Structure of the AI Executive Order
The executive order is different from the EU’s draft AI Act, which sets forth a categorical approach to the regulation of certain AI use cases by the degree of risk they pose. In contrast, the order takes no position on which particular AI systems pose greater or lesser degrees of risk to the country’s interests and values. It eschews “broad general bans or blocks” on the uses of generative AI in certain contexts, such as within the federal government itself. Instead, the document acknowledges the government’s active responsibility to monitor and oversee the most powerful AI “foundation” or “frontier” models that could impact national security and critical infrastructure, and urges individual agencies to step in when AI might infringe on the rights and liberties of American citizens. In many respects, the executive order builds on early-stage federal AI frameworks—including the NIST AI Risk Management Framework 1.0, released in January 2023, and the White House AI Bill of Rights, published in October 2022 (both of which are referenced in the order)—and the voluntary commitments the president secured in July and September of last year from the country’s leading AI companies to assure safety through various measures, including internal and external testing, information sharing and reporting, and watermarking.
Apart from the treatment of the highest computing capacity foundation models, the executive order outlines a largely sectoral, government-wide approach to the assessment and mitigation of AI-related risk, relying on agencies’ existing legal authorities. It directs federal agencies to issue guidelines on an aggressive timeline. By October 2024, studies, guidelines, and reporting requirements are expected from myriad agencies, including the Department of Commerce, Health and Human Services, the Patent and Trademark Office, Treasury, Labor, Energy, Homeland Security, and Defense.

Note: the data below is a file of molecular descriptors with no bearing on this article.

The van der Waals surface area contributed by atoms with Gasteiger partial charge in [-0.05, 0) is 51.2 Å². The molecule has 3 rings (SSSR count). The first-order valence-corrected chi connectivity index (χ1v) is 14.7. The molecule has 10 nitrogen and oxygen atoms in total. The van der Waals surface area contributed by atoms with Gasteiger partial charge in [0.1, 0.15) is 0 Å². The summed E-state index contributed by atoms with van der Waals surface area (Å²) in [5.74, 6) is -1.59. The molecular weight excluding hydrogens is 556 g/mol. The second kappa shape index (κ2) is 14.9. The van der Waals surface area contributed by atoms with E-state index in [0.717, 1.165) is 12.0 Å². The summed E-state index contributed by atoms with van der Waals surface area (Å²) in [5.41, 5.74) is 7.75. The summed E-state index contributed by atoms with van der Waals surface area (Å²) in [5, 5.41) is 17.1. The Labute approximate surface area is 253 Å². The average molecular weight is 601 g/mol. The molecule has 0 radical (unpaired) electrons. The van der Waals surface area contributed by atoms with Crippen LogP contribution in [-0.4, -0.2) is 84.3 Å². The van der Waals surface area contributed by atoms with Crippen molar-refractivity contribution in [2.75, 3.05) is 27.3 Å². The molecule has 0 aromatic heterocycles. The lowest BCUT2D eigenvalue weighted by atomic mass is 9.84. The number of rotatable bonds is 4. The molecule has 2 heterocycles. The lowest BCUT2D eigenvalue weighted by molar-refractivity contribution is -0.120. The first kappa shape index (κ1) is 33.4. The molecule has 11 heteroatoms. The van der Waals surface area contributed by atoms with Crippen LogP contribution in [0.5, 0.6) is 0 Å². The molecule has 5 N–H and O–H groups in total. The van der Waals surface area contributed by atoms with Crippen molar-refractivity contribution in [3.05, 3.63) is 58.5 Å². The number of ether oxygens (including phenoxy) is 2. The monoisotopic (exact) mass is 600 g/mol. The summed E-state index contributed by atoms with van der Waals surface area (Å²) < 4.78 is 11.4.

Significantly, a White House Artificial Intelligence Council, chaired by the White House deputy chief of staff for policy, was established to coordinate agency activity. Independent agencies, such as the FTC, were also encouraged to “exercise  existing authorities,” including “rulemaking authority,” which, in the context of the FTC, includes actions to “ensure fair competition in the AI marketplace and to ensure that consumers and workers are protected from harms that may be enabled by the use of AI.” On Nov. 21, 2023, the FTC adopted an omnibus resolution in an attempt to streamline the agency’s ability to issue civil investigative demands relating to “products and services that use or are produced using artificial intelligence.”
Certain other agencies, such as the National Telecommunications and Information Administration within the Department of Commerce, have begun to set their own priorities in the wake of the order. In a speech delivered on Dec. 13, 2023, Assistant Secretary of Commerce for Communications and Information Alan Davidson outlined the agency’s focus on open-source AI models, remarking that while a certain prominent venture capitalist recently opined that “[y]ou don’t open source the Manhattan Project,” the agency is nonetheless quite interested in reviewing both the risks and the benefits associated with publicly available model “weights.” These “weights” are the parameters that determine how important any given variable is to a model’s output, thereby playing a significant role in determining how AI systems make decisions.